The Other Einstein by Marie Benedict

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The book shelves are flush with fictional biographies of women, many of whom are remembered as the wives of someone famous.  Marie Benedict adds to this library with The Other Einstein, a novel about Mileva Maric, brilliant mathematician and first wife of Albert Einstein.  Mileva is from a modest background and has a hip deformity that gives her a limp and appears to preclude her from getting married.  Her disability allows her the freedom to pursue mathematics,as she does at the Polytechnic in Zürich. There she meets Albert Einstein: charming, brilliant, distracting.

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The Other Einstein details Mileva and Albert’s courtship, marriage and ends at their divorce (not really a spoiler since she is known as his first wife.)

I found myself reading with interest for the first half of the book, and angrily for its conclusion.  My very naive knowledge of Einstein must come from folk lore and swag:  the picture on t-shirts and books, smiling with his eyes kindly crinkling, and knowledge seeming to circle his head.  Mileva appears to escape some of the constraints for women in the early 1900s; her hip problems free her from marriage and her genius is nurtured.  She is able to continue her education, and her determination, drive and intellect opens doors not always open to women.  It seemed as if she was ahead of her time!  Even her courtship with Einstein seems a bit extraordinary.  It is when she becomes pregnant and is forced to choose a more traditional path that both her academic pursuits and her romance with Einstein falter.  Einstein’s resentful treatment of Mileva will get right under your skin.  The controversy surrounding her input to Einstein’s relativity papers is an effective chunk of this second half of the book  I found that whole portion of the novel frustrating, and if I didn’t decide to research some of the facts as I read, I would have found it all hard to believe and a huge diversion from the first half.  Mary, Simone, Betty, Alice, Sojourner, Elizabeth, Susan B…where are you?!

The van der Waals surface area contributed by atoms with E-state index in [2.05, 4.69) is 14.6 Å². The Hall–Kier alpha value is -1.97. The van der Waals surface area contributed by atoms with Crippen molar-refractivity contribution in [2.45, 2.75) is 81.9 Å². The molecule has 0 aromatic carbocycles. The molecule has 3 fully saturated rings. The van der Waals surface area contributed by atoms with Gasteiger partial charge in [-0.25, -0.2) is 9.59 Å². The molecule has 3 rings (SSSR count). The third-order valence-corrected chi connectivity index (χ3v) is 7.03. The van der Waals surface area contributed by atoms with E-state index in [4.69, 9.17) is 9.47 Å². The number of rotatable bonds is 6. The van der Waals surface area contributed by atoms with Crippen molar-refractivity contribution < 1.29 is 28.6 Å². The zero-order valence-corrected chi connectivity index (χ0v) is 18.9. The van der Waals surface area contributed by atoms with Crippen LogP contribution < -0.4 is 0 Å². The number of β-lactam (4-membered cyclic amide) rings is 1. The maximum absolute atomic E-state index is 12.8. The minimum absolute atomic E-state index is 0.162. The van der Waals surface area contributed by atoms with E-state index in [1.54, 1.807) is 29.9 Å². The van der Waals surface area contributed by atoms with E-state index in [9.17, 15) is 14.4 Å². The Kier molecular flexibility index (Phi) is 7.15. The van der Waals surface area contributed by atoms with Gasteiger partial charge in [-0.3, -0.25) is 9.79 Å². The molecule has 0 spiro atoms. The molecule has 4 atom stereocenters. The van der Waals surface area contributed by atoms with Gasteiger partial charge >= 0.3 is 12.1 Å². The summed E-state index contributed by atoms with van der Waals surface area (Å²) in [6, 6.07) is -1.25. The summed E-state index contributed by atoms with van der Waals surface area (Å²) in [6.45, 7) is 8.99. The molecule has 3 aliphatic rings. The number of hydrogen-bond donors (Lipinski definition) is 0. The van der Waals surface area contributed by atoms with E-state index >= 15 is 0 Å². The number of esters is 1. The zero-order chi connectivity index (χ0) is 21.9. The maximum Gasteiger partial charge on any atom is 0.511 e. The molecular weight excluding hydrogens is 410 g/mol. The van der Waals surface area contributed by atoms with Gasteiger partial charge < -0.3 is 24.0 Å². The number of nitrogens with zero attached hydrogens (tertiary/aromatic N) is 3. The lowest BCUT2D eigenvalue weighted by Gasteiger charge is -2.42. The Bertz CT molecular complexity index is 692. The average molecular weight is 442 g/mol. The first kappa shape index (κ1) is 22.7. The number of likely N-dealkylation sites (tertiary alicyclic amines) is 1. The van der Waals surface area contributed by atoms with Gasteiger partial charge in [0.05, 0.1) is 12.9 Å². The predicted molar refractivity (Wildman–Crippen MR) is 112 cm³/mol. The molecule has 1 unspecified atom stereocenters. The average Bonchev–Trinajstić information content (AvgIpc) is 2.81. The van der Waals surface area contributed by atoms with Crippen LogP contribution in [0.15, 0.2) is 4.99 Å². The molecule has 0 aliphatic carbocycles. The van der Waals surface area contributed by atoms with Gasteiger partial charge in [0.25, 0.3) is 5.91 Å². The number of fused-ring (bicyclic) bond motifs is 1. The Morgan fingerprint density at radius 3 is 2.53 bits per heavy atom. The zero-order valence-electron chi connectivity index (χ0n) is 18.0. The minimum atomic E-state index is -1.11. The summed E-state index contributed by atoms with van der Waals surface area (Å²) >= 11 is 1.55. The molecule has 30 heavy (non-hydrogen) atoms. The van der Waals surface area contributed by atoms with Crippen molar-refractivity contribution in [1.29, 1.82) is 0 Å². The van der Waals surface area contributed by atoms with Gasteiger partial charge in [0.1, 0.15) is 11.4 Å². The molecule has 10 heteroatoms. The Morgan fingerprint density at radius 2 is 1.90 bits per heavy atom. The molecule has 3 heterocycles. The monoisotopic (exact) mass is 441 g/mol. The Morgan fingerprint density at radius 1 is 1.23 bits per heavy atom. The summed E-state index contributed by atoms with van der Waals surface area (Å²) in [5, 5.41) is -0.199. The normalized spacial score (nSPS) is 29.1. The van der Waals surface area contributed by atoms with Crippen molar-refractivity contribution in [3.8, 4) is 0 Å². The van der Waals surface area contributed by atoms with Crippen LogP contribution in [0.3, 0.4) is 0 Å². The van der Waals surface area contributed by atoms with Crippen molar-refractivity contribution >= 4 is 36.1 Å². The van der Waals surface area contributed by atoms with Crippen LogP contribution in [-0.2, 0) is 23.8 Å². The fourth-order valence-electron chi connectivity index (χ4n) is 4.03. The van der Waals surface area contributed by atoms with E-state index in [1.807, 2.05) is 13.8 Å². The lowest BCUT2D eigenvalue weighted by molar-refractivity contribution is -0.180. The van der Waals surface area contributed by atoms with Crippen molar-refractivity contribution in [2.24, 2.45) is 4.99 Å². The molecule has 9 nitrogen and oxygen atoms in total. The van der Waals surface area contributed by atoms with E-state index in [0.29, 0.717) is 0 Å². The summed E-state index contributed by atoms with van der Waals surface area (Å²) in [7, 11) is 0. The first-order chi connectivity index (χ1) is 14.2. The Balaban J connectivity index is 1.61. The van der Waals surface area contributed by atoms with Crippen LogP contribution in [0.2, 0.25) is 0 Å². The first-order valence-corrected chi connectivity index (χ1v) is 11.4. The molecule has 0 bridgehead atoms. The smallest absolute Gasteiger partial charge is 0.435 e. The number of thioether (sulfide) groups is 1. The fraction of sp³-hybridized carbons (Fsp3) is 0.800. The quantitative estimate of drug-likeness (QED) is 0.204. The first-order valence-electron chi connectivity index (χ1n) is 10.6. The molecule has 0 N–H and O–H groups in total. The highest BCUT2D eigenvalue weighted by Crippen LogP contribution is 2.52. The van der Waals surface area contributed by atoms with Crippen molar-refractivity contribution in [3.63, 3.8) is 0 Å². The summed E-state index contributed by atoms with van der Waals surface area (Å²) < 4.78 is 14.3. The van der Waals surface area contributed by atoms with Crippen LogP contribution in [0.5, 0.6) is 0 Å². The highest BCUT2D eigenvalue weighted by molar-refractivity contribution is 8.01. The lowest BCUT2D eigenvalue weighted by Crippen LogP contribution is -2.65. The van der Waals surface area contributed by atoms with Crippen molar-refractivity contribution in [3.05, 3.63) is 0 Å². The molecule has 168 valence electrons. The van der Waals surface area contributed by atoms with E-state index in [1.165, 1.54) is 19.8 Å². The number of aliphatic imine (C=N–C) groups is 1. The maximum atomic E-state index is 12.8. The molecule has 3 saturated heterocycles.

Still, exasperation or not, I recommend The Other Einstein.  It is a good read, and any book that prompts me to learn more, react strongly, and want to discuss is worth a look!